Windsor Locks Attractions
Author: Karen Carter
Hugging the banks of the Connecticut River, Windsor Locks offers warm hospitality and a host of exciting attractions. Within this enchanting New England town, you can satisfy a love of nature, culture, history, and sports.
New England Air Museum (NEAM)
This aerospace museum is located at Bradley International Airport and with three display hangars and extra storage-only hangars. It exhibits trace the history of commercial aviation, offering fun-filled, hands-on activities.There are 66 full-size aircraft, 26 helicopters, missiles, and flight-related equipment. The museum has amazing exhibits on aircraft history, computer-based flight simulators, military memorabilia, books, periodicals, technical manuals, and photographs. It conducts tours, hosts special events, and restores aircraft. There are children's activities such as experiencing a mock airport and sitting in the pilot ' s seat of a WWII fighter. The museum is also home to FlightSimCon, an annual flight simulation conference held annually in June. Use your talents and imagination while building flight-worthy aircraft.
Noden-Reed House and Barn
At the Noden-Reed House and Barn, you'll be enthralled by artifacts from the town's early days. A plaque marks the site of New England's first decorated Christmas tree. The red brick barn houses handsome carriages and fascinating farm tools. Inside the farmhouse, furniture gleams with rich, polished wood. Antique beds wear colorful quilts and hand-stitched blankets. An ornate stove stands proudly. The kitchen displays a vast array of bottles, jugs, and wooden utensils.
Windsor Locks Memorial Hall
Memorial Hall is another impressive landmark, exhibiting Romanesque architecture. The castle-like granite structure pays tribute to local veterans. You'll sight the building by its arching entrance, trimmed in gold lettering. The green double door is flanked by insets of colored prisms. At the north corner, a rounded tower is capped by a conical roof and gold finial that shimmers in the sunlight. Inside, a bronze plaque near the entrance honors townsmen who died in the Civil War. Meeting rooms occupy the first and second floors, linked by an elliptical staircase. The tower room is cozy, with its fireplace and bookcases.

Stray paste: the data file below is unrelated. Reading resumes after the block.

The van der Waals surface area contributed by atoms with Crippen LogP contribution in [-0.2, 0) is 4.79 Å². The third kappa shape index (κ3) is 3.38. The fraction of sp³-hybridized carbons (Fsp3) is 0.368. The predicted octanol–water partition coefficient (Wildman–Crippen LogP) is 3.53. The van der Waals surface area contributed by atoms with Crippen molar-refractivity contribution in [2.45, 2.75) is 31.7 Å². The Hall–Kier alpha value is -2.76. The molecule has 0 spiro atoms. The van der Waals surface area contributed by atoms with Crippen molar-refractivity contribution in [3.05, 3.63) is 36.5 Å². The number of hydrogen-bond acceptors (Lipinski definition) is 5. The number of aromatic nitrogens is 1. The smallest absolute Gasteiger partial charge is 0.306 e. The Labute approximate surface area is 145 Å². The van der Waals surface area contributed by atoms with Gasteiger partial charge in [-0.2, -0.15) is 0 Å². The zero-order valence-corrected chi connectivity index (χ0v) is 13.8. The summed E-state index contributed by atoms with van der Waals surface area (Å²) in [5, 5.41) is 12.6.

The Noden-Reed Museum
This is a house and barn that feature beauty and dignity. The museum features many household items that capture the past as it was many years ago. Oil paintings and music related items are featured in the living room area. The rooms have toys and Civil War rifles. The brick barn has a large variety of historic farm tools and an underground time capsule that contains items from 1976. If you are looking for a unique attraction that will take you back into the past, the Noden-Reed Museum is an option worth considering.
The Bradley Tele-Theater
For sports entertainment, head to Bradley Tele-Theater. Movie-sized screens broadcast greyhound, thoroughbred, and harness racing. Place your bet with state-of-the-art booking, and station yourself at the sports bar or grandstand. Enjoy delicious cuisine at the deli and restaurant or reserve a VIP suite.
Southwest Elderly Housing
During the summer on Tuesday nights, the town hosts free outdoor concerts. Local bands provide lively entertainment, staged on the lawn of Southwest Elderly Housing. The upbeat music spans a range of genres, including rock, swing, country, and blues. Guests are welcome to bring lawn chairs and food.
Home of America's First Christmas Tree
That evergreens should be associated with Christmas is understandable since the enduring life and vitality of the evergreen, even in the dead of winter when most plants are dormant during the darkest time of the year, became a symbol of continuity of life and hope. With the importance of Christmas and the Christmas tree in German culture, for example, it is no surprise that Hendrick Roddemore, a lonely German POW from the Battle of Bennington during the American Revolution, raised the first Christmas tree in America in December 1777 right in Windsor Locks. Now, 238 years later, more than 91 million Christmas trees in America carried forward the tradition.